The current Masters champion – and world number two golfer – is 21 years old. And Jordan Spieth is far from the only young golfer to make huge waves on the professional circuit at a tender age. With the obvious example of Tiger Woods aside, now seasoned vets like Sergio Garcia, and on the ladies side Michelle Wie, made the leap from junior golfer to pro at very early ages putting the pressure (fairly or not) on today’s junior golfers to follow in their footsteps.
Therefore it only really makes sense that an e book system like Golf Training for Juniors exists. Geared to the junior golfer aged 13 to 18 years – and their coaches and parents – it claims to offer a comprehensive guide for improving every aspect of a junior golfer’s game.
What Golf Training for Juniors Offers
Golf Training for Juniors was written and compiled by Stephen Ladd, a TPI certified golf fitness coach who works with both juniors and adults. The book, and the accompanying extras, sets out to assist junior golfers with their mental game as well as their physical one , an aspect of the junior golf game that is admittedly often rather overlooked by both the players themselves and the adults guiding them.
The book covers both basic conditioning and physical strength and mobility training, diet and nutrition and offers an additional section, written by golf ‘mental game’ trainer Jeff Troesch on the specific mental issues affecting young golfers.
Is Golf Training for Juniors Worth the Investment?
To some it may seem like overkill that a book like this exists at all. Does a 13 year old golfer really need to follow a specific diet and exercise plan, or be working their way through mental preparedness exercises at this stage of their lives. Shouldn’t they just be concentrating on the mechanics of their game as well as actually enjoying learning how to play? Maybe in an ideal world the answer would be yes but in an environment that is becoming increasingly competitive – as is the case in all sports – for a junior hoping to move beyond their high school golf team at some point then yes, a resource like this one may indeed prove rather helpful.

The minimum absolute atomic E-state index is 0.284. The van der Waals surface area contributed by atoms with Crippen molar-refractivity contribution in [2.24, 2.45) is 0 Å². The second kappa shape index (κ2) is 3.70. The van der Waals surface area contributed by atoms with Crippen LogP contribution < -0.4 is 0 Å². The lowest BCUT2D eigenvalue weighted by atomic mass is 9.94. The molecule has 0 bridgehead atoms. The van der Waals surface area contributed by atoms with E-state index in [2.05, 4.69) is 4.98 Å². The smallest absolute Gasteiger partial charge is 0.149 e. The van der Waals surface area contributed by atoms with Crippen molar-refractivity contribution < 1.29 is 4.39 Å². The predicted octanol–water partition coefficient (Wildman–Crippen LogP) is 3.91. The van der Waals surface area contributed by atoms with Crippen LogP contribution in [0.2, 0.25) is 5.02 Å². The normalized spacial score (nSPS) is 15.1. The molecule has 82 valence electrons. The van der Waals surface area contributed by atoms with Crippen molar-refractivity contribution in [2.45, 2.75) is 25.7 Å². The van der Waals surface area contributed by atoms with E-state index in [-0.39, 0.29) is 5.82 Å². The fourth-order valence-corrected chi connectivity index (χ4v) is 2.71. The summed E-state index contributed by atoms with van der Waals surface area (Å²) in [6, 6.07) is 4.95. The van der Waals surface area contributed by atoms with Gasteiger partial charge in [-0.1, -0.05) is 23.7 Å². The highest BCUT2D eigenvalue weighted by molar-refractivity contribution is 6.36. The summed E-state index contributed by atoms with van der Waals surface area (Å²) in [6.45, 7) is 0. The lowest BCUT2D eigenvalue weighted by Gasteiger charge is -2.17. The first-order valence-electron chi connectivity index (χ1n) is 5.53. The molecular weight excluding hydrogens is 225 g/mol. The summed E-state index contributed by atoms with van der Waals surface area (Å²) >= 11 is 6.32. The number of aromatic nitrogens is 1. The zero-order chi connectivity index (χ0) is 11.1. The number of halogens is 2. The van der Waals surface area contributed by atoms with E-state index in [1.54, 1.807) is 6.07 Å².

It should be noted that the book is not specifically geared towards the juniors themselves alone, it is designed to be read – and utilized – by the junior golfer and parents alike. A large part of the book is devoted to dispelling and correcting myths about junior golf training and pointing out the differences, some obvious, some a little more subtle, that have to be kept in mind when dealing with junior golfers versus their adult counterparts.
And it is here that Golf Training for Juniors may offer the greatest value. there are a huge number of golf training aids, books, apps and other assorted offerings out there that offer ways to improve a golfer’s game, whether they are casual golfers or far more serious about the game on a competitive level. And they offer all kinds of diet and exercise plans, swing tips, putting tips, mental exercises and more . But they are written for the most part with grown up golfers in mind and simply having Junior share Dad’s assorted golf aids may not always be the best idea.
Take nutrition for example. The 30 year old golfer stopped growing and developing years ago, the 13 year old golfer did not. Some of the nutrition advice offered for adults that is actually quite sound for them is completely inappropriate for a growing teen and could do them more harm than good. The fact that Golf Training for Juniors is written specifically for them, and does take both a kid’s nutritional needs and their general peer influenced eating habits (Monster Energy drinks, junk food) into account is definitely a plus.
The chapters addressing the mental side of the junior golf game could prove especially helpful to many as well. There is an awful lot of pressure on a talented junior golfer, more so than the adults around them often realize. With lucrative college scholarships on the line, as well as glory in increasingly hotly contested tournaments the mental pressures brought to bear on a junior golfer can be torturous, and in some cases enough to put them off the game for life. Jeff Troesch’s sections on how to address and deal with all of this are clear, concise and common sense, a welcome addition to what is a rather complete guide.
Golf Training for Juniors sells for $47 and includes additional follow up email coaching from the author. As parents of a junior golfer almost certainly spend twice that on a new pair of golf shoes for their budding golf protégé(e) then it’s not a huge investment to make and one that might prove more useful than another pair of Nikes anyway.
To learn more and to purchase ‘Golf for Juniors’ by Stephen Ladd follow this link http://golftrainingforjuniors.com/?hop=0